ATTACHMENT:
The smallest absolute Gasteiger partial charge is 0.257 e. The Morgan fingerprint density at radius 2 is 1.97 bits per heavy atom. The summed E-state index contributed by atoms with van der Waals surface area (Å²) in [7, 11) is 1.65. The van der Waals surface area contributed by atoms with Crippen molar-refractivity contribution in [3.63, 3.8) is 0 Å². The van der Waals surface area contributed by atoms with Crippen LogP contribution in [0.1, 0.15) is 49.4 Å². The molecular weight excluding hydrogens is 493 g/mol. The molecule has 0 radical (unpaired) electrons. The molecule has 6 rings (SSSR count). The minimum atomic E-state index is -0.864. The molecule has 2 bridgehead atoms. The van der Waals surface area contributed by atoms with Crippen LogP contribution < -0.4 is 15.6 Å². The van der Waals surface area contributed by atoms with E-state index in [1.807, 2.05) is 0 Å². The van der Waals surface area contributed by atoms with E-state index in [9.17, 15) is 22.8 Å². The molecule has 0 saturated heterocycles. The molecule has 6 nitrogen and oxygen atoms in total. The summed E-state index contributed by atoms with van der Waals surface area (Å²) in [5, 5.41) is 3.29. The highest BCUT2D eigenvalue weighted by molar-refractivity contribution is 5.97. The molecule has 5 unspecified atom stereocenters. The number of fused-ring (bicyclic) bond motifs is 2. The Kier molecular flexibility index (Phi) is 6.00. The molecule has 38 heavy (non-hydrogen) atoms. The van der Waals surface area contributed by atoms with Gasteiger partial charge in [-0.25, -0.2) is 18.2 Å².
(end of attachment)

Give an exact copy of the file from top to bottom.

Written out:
The smallest absolute Gasteiger partial charge is 0.257 e. The Morgan fingerprint density at radius 2 is 1.97 bits per heavy atom. The summed E-state index contributed by atoms with van der Waals surface area (Å²) in [7, 11) is 1.65. The van der Waals surface area contributed by atoms with Crippen molar-refractivity contribution in [3.63, 3.8) is 0 Å². The van der Waals surface area contributed by atoms with Crippen LogP contribution in [0.1, 0.15) is 49.4 Å². The molecular weight excluding hydrogens is 493 g/mol. The molecule has 0 radical (unpaired) electrons. The molecule has 6 rings (SSSR count). The minimum atomic E-state index is -0.864. The molecule has 2 bridgehead atoms. The van der Waals surface area contributed by atoms with Crippen LogP contribution < -0.4 is 15.6 Å². The van der Waals surface area contributed by atoms with E-state index in [1.807, 2.05) is 0 Å². The van der Waals surface area contributed by atoms with E-state index in [9.17, 15) is 22.8 Å². The molecule has 0 saturated heterocycles. The molecule has 6 nitrogen and oxygen atoms in total. The summed E-state index contributed by atoms with van der Waals surface area (Å²) in [5, 5.41) is 3.29. The highest BCUT2D eigenvalue weighted by molar-refractivity contribution is 5.97. The molecule has 5 unspecified atom stereocenters. The number of fused-ring (bicyclic) bond motifs is 2. The Kier molecular flexibility index (Phi) is 6.00. The molecule has 38 heavy (non-hydrogen) atoms. The van der Waals surface area contributed by atoms with Gasteiger partial charge in [-0.25, -0.2) is 18.2 Å².